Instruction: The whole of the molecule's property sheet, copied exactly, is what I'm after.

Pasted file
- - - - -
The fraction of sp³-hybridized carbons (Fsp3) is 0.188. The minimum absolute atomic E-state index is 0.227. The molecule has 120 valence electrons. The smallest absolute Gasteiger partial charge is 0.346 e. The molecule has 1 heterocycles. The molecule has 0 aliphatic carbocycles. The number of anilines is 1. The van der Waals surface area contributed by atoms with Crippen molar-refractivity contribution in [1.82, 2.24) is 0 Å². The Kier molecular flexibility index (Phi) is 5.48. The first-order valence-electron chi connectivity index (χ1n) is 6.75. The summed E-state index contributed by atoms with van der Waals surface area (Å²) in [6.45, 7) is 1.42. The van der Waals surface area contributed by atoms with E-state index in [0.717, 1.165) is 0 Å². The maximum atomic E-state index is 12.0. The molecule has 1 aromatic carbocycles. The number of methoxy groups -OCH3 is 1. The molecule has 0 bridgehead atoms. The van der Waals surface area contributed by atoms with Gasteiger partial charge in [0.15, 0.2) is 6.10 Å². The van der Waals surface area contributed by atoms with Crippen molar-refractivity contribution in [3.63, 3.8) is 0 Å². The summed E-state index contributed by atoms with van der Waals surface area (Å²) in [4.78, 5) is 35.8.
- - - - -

The fraction of sp³-hybridized carbons (Fsp3) is 0.188. The minimum absolute atomic E-state index is 0.227. The molecule has 120 valence electrons. The smallest absolute Gasteiger partial charge is 0.346 e. The molecule has 1 heterocycles. The molecule has 0 aliphatic carbocycles. The number of anilines is 1. The van der Waals surface area contributed by atoms with Crippen molar-refractivity contribution in [1.82, 2.24) is 0 Å². The Kier molecular flexibility index (Phi) is 5.48. The first-order valence-electron chi connectivity index (χ1n) is 6.75. The summed E-state index contributed by atoms with van der Waals surface area (Å²) in [6.45, 7) is 1.42. The van der Waals surface area contributed by atoms with E-state index in [0.717, 1.165) is 0 Å². The maximum atomic E-state index is 12.0. The molecule has 1 aromatic carbocycles. The number of methoxy groups -OCH3 is 1. The molecule has 0 bridgehead atoms. The van der Waals surface area contributed by atoms with Gasteiger partial charge in [0.15, 0.2) is 6.10 Å². The van der Waals surface area contributed by atoms with Crippen molar-refractivity contribution in [3.63, 3.8) is 0 Å². The summed E-state index contributed by atoms with van der Waals surface area (Å²) in [4.78, 5) is 35.8.